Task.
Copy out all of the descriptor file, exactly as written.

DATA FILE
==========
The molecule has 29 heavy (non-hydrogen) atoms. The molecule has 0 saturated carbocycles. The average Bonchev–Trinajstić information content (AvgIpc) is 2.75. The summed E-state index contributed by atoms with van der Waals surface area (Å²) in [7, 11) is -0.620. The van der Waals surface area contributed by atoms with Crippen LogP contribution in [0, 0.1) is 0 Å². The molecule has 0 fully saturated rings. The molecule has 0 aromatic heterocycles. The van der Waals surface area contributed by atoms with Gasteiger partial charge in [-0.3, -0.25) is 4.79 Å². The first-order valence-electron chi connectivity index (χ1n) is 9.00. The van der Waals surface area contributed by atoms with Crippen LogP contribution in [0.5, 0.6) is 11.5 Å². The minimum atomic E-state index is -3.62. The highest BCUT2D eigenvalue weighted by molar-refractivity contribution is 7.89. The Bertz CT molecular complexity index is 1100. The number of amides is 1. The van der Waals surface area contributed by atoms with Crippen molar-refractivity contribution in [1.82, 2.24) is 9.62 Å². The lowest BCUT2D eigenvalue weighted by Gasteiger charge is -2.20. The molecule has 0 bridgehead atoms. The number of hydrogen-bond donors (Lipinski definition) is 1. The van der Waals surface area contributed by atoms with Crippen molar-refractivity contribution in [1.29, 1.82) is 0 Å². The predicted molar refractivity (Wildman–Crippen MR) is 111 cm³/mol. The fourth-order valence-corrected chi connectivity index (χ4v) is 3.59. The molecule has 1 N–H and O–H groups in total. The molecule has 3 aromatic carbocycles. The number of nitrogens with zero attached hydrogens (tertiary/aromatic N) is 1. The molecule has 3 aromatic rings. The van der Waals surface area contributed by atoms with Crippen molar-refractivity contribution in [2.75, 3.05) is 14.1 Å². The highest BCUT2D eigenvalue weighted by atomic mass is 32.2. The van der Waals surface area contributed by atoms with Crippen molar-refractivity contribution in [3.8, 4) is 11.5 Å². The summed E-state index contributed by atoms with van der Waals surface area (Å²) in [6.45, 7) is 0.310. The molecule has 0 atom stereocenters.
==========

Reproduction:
The molecule has 29 heavy (non-hydrogen) atoms. The molecule has 0 saturated carbocycles. The average Bonchev–Trinajstić information content (AvgIpc) is 2.75. The summed E-state index contributed by atoms with van der Waals surface area (Å²) in [7, 11) is -0.620. The van der Waals surface area contributed by atoms with Crippen LogP contribution in [0, 0.1) is 0 Å². The molecule has 0 fully saturated rings. The molecule has 0 aromatic heterocycles. The van der Waals surface area contributed by atoms with Gasteiger partial charge in [-0.3, -0.25) is 4.79 Å². The first-order valence-electron chi connectivity index (χ1n) is 9.00. The van der Waals surface area contributed by atoms with Crippen LogP contribution in [0.5, 0.6) is 11.5 Å². The minimum atomic E-state index is -3.62. The highest BCUT2D eigenvalue weighted by molar-refractivity contribution is 7.89. The Bertz CT molecular complexity index is 1100. The number of amides is 1. The van der Waals surface area contributed by atoms with Crippen molar-refractivity contribution in [1.82, 2.24) is 9.62 Å². The lowest BCUT2D eigenvalue weighted by Gasteiger charge is -2.20. The molecule has 0 bridgehead atoms. The number of hydrogen-bond donors (Lipinski definition) is 1. The van der Waals surface area contributed by atoms with Crippen molar-refractivity contribution in [1.29, 1.82) is 0 Å². The predicted molar refractivity (Wildman–Crippen MR) is 111 cm³/mol. The fourth-order valence-corrected chi connectivity index (χ4v) is 3.59. The molecule has 1 N–H and O–H groups in total. The molecule has 3 aromatic carbocycles. The number of nitrogens with zero attached hydrogens (tertiary/aromatic N) is 1. The molecule has 3 aromatic rings. The van der Waals surface area contributed by atoms with Crippen molar-refractivity contribution in [2.75, 3.05) is 14.1 Å². The highest BCUT2D eigenvalue weighted by atomic mass is 32.2. The van der Waals surface area contributed by atoms with Crippen molar-refractivity contribution in [3.8, 4) is 11.5 Å². The summed E-state index contributed by atoms with van der Waals surface area (Å²) in [6.45, 7) is 0.310. The molecule has 0 atom stereocenters.